Matt Dollinger: Washington Wizards
The Wizards started last season 2-8, beginning the Scott Brooks era with a slight sense of panic. Here's guessing that Washington makes up for last year's stumble and starts this year ablaze. While the Wizards were one of the few NBA teams not to bust out all the stops to upgrade talent-wise this summer, they do have a slew of trends that make me feel upbeat about their 2017-18 prospects.
For starters, I'm not sold on the Celtics. The arranged marriage of Kyrie Irving and Gordon Hayward doesn't scream chemistry to me and even Brad Stevens will have a tough time making so many new pieces gel on the fly. Boston benefited last season from being arguably the most cohesive team in the East, but I now give that distinction to the Wizards, who might have the conference's most stable five-man lineup. While other teams are still feeling each other out, the Wizards should be lockstep from day one.
In addition to that unit, the Wizards made a few small moves to address their bench this summer, which should go far considering last year's paltry group. Tim Frazier, Mike Scott and Jodie Meeks are all capable players in the right role. Mix in the rising Kelly Oubre Jr. and a (finally?) healthy Ian Mahinmi and the Wizards shouldn't get exposed so nakedly every time they have to turn to their bench.
Then there's John Wall, who is still using every interview to remind anyone who will listen that he's the best point guard in the conference. Well, Isaiah Thomas is sidelined until February. Kyrie Irving no longer has LeBron James next to him. And Kyle Lowry is another year removed from his prime. Wall is coming off a career year, is peaking in almost every way, and has his most talented cast of teammates yet. The stars are aligned for the Wizards to make their first conference finals trip since Andrew Sharp was born. (Or maybe I just put the SI jinx on them. Either or.)
DeAntae Prince: Memphis Grizzlies
The quintessential Grit N’ Grind years are behind us. As weird as it may look on paper, Zach Randolph and Tony Allen will be on different teams this year, leaving Mike Conley and Marc Gasol to carry the torch in Memphis. The outside cooling on this team has been interesting, mostly because the hallmark of its consistently has been its ability to play closely with more talented teams, to make games ugly and to never give up no matter the opposition.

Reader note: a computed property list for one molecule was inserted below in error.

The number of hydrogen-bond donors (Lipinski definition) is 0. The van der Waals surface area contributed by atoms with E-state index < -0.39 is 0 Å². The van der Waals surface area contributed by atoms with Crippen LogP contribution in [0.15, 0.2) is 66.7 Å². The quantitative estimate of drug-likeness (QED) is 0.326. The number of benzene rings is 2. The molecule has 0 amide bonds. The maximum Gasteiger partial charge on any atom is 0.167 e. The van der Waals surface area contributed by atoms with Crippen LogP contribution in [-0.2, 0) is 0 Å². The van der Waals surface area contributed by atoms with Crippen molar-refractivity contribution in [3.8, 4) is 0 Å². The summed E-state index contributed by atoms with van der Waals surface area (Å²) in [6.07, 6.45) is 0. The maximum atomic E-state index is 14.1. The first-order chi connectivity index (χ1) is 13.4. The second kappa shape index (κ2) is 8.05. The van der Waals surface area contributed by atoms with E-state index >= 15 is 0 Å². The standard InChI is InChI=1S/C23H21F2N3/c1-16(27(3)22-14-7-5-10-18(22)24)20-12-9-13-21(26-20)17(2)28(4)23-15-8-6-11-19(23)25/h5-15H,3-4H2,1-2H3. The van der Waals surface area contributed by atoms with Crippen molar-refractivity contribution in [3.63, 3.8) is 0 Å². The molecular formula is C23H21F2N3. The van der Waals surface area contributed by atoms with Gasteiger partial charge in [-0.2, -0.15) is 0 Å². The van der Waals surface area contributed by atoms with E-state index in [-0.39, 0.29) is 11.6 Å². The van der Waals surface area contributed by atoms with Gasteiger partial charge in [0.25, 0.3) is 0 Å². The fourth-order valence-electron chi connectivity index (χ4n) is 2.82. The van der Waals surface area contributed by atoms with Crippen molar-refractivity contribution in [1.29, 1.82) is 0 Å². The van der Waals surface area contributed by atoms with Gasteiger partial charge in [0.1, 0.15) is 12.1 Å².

I’m willing to concede that a large chunk of that attitude likely left with Allen and Randolph. They were the spirit of the team, but Gasol and Conley were the talent. Look at The Crossover’s Top 100 players for 2018 and you’ll see both Conley and Gasol front and center. I mean, if Kanye West can see that Conley is underrated it must be pretty apparent.
Here’s another admission: the new talent around them isn’t up to snuff, not in the super team era. Chandler Parsons hasn’t lived up to his big contract, Tyreke Evans is an enigma and Ben McLemore is out with a broken foot. Get past JaMychal Green and Mario Chalmers and there are serious flaws with this roster. Still, the expectations are so low for this group that I can’t help but assume they’ll end up surprising us all. The West is in a souped-up state, but a team with a healthy Gasol and Conley should be better than 37 wins, which is their over/under for the season, according to Vegas. They might not have the original grinders in town anymore, but we’ll soon see if Memphis can still grit out a season.
Jeremy Woo: Denver Nuggets
It's kind of tough to get too excited about the West's No. 8 seed race when the title itself means death-by-Warriors, but the Nuggets have what it takes to charm the pants off attentive viewers. And maybe, just maybe, that'll translate to 40-something wins. It's common knowledge at this point that Denver ran one of the league's best offenses after unleashing Nikola Jokic last season, with the right types of versatile players around him and an improving young cast. Then they went out and got Paul Millsap, one of the league's more underappreciated and highly consistent secondary stars. Millsap and Jokic's distinct strengths could be a perfect match, allowing the Nuggets to ping-pong the ball around to shooters and set League Pass accounts aflame. If nothing else, it'll be entertaining.
A breakout year could also be on the horizon for Emmanuel Mudiay, who's looking much-improved and is still just 21. His size and strength have always made him a mismatch, and he's got a clear opportunity to win back opinion on a talented team. Gary Harris is extremely solid and Jamal Murray should provide the shooting element in one of the league's more youthful, exciting backcourt trios. I have no idea how, but Wilson Chandler and Kenneth Faried are still here. The arrow is pointing upward in Denver, and here's betting they're a year ahead of schedule.